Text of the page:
Bleeding the Merak LHM system

By Craig Ranson
By Craig Ranson

Managing Director – Bridge Classic Cars

  1. Assuming entire system to be dry but connected and engine ready to run, add fresh LHM fluid to the reservoir.
  2. Also, prime the LHM pump by pouring LHM down the return pipe or filling prior to installation.
  3. Start the engine and allo fluid to circulate around the system for 10 to 20 seconds. Keep the engine running throughout the bleeding procedure to maintain hydraulic pressure.
  4. Keep checking and topping up the level of LHM in the reservoir throughout the following procedure.
  5. Firstly bleed the regulator. To do this, locate the 12mm a/f bolt on the side of the regulator that is the bleed screw. Loosen this and you will hear air whistle out. Keep this open until the noise stops and then repeat three to four times. lock the bleed screw.
  6. Next bleed the brakes. Start with the rear calipers and assemble a bleed bottle on the nipple in the normal way. Open the nipple and push the brake pedal. You will only need to gently push the pedal as the LHM will come out quite quickly. After a few seconds, close the nipple, release the pedal and start again. Due to the high pressure nature of the system, it is impossible to check for air bubbles in the bleed tube. Just repeat the procedure as below.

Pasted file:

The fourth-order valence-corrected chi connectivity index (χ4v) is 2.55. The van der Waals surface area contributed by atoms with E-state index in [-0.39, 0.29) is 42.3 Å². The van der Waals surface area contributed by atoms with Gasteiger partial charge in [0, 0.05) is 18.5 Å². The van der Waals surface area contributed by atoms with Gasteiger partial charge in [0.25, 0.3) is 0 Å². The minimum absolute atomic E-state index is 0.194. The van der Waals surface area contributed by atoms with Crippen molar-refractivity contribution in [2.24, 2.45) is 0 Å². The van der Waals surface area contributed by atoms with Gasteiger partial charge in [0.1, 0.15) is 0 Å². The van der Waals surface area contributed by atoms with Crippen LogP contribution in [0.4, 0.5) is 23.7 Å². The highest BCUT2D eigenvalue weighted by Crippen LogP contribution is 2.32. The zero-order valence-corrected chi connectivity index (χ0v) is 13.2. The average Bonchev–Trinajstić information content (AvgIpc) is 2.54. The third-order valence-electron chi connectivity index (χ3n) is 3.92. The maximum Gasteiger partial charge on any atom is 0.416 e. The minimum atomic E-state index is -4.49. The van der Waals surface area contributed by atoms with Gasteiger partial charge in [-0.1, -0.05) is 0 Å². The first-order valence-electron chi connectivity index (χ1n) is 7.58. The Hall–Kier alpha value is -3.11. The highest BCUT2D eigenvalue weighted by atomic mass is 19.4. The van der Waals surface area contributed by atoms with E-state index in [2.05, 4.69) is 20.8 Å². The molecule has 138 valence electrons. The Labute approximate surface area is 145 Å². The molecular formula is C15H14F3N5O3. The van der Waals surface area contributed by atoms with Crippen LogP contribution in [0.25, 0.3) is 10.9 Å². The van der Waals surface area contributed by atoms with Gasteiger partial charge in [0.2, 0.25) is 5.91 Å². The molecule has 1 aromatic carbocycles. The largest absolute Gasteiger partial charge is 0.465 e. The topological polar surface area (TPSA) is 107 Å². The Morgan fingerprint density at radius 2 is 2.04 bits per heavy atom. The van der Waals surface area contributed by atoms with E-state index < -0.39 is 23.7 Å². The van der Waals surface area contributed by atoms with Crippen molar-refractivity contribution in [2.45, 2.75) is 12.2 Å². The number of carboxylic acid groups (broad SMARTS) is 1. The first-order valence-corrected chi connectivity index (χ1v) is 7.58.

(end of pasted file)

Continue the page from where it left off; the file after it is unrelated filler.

7. Bleed each of the four brake calipers in turn at least twice.
  8. Next bleed the clutch; to do this, assemble the bleed bottle on the nipple on the slave cylinder. With the engine running, open the nipple and push the pedal down to the floor and keep depressed. At the same time, operate the headlamp pod raising and lowering switch up and down continuously and also pump the brake pedal. This is because although the headlamp pod system is self bleeding, it is possible for air in this system to be drawn into the clutch circuit. After a few seconds, close the nipple and then repeat the procedure.
  9. By now you should have brakes and clutch action. However, we recommend repeating the entire procedure starting with the regulator.
  10. Having completed to this point, check operation of brakes and clutch.
  11. To check the clutch, just depress the pedal and check that the clutch fork moves throughout its range. keep pedal depressed and check that the fork does not ‘slip’ back. Check again the next day after running the engine. If the clutch pressure has disappeared, there is still air in the system. Therefore try bleeding once again.
  12. To check the brakes, push the pedal and listen for rasping noise. if there is noise, bleed the system once again. Then drive the car and check for delay in braking action when pressing the pedal. If there is delay then there is still air in the system and it should be bled again. If not, then the system is ready for use.

This information has been provided to us from the Maserati Club.

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